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November 1995

Listening to Midlife

by reviewed by Bill Dwyer

Listening To Midlife — Turning Your Crisis Into a Quest, by Mark Gerzon; 1996, Shambhala Publications, Boston; 336 pages, paper, $15

Mark Gerzon has provided us with a rich new paradigm for living in an authentic, empowered manner throughout all the years of our adult lives. Filled with wisdom and observations culled from the work of such varied authorities as Carl Jung, Erik Erickson, numerous native American elders, as well as his own wide experience, Gerzon’s Listening To Midlife is a wonderful handbook for living a full and meaningful life.

Such a life requires that we honor all aspects of our beings, not just those limited aspects which this culture elevates as all-important. Gerzon describes, in painful detail, how we as a society view aging, or, more accurately, how we try not to view it at all. Youth is what we worship in western culture, with its strength, energy, beauty, and physical ease. In this view, growing older is at best a challenge to be dealt with, an obstacle to be overcome, and fodder for comedians, as though our natural biological processes should be regarded as a kind of personal shortcoming.

Our cultural maps describe in great and varied detail the various psycho-dynamic stages within the first twenty to thirty years of life. But what should we expect once we enter the open spaces of full adulthood? Where then are the signposts that identify the curves and bumps in the road, that point us in fulfilling directions rather that dead ends? They’re there, says Gerzon, but there is work to be done before we can fully understand and make full use of them.

"Midlife is a crisis of the spirit," Gerzon argues. "In this crisis, old selves are lost and new ones come into being...physically, a person is beginning to show signs of aging, and so an earlier self-image starts cracking and altering."

In fact, many people wake up to the reality of middle age through crisis — health problems, emotional distress, a sense of emptiness or meaninglessness. Gerzon counsels us to turn such crises into quests. A crucial metamorphosis struggling to occur, if we will only let it be. First, we must realize and accept that we are not who we were as young people. We must break the limiting identification we hold with that youthful persona that we worked so hard to form in the first half of our lives. Just as we passed through sexual puberty and lost our virginity in our second decade, so we must allow ourselves to enter a sort of spiritual puberty in our fifth decade. If we are to be able to function fully as mature adults and, later, as wise and purposeful elders, we must be willing to shed the self-image of youth and to delve more deeply into the authentic, soulful aspects of our selves.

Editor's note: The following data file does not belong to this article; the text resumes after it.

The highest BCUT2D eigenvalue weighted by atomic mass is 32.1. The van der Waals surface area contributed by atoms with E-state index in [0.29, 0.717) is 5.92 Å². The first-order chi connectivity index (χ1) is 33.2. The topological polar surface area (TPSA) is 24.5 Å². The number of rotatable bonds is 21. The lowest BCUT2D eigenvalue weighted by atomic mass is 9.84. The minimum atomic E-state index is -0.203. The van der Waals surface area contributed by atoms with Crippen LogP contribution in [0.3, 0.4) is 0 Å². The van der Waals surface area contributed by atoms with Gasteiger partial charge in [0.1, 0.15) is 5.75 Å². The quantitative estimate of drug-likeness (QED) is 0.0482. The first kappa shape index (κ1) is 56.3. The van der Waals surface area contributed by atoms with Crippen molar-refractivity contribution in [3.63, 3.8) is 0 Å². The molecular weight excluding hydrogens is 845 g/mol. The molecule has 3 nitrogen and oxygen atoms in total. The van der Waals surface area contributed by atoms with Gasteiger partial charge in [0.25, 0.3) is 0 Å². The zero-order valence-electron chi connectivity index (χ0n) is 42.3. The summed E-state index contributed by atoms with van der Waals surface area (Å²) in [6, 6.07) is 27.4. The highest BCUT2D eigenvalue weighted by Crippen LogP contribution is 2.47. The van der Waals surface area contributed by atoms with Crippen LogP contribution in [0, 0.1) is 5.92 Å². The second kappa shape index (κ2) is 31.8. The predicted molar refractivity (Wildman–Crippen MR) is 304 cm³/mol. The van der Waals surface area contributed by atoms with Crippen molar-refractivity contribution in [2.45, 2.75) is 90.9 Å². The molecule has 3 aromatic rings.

We must make the transition from outer work to inner work, from an obsession with the physical remnants of our hallowed youth to a dedication to fostering the inner development which we all need if we are to function fully in the second half of our life cycle.

Gerzon implores us to "come to our senses," that is, to listen and to pay attention to our senses. The beauty and transcendence we long for is immanent in the world that surrounds us, he counsels, if we will only look and listen with an open heart.

"I am deeply suspicious of a view of aging that fundamentally disrespects the process of growing older," Gerzon writes. "Strategies to retard aging that lead to frenzy and fear, to obsessive diets and frenetic workouts, and to a cult of youthfulness that denies the rhythms of life is not progress.

"Of what value is a long life if it is lived without self-respect? Of what value is a wrinkle-free face if it masks despair? Of what value is aging slowly if we deny its depth of meaning?"

More than anything else, growing older, in Gerzon’s view, means moving more and more deeply into a sense of empowered responsibility for ourselves, our fellow beings, and this earth on which we make our physical home. Loving, respectful focus on others, rather than on self.

Life in middle age has values and satisfactions largely foreign to the value system espoused in popular culture and its attendant media. Sadly, those values are largely foreign to most of us. Yet, without knowledge and appreciation of the gifts that await us in middle age and beyond, we truly have little but despair to look forward to as we back into our later years, endlessly mourning our withered youth.

Wholeness, says Gerzon, dictates that we honor not just youth, but the "Seven generations" — our great-grandparents, grandparents, parents, our generation, our children, grandchildren, and great-grandchildren. Such is the wisdom of our native American brethren, who see life as an evolving process, and the aged as priceless cultural resources.

Asked by two white journalists to interview his tribe’s elders, Oren Lyons, the "faith keeper" of the Turtle Clan of the Iroquois people, responded, "You think we turn our elders over to anyone who walks through the door? We guard them like pure spring water."

Mark Gerzon shows us the way, not to a fountain of youth, but to the pure spring water of full personhood throughout all the years of our lives here on earth.

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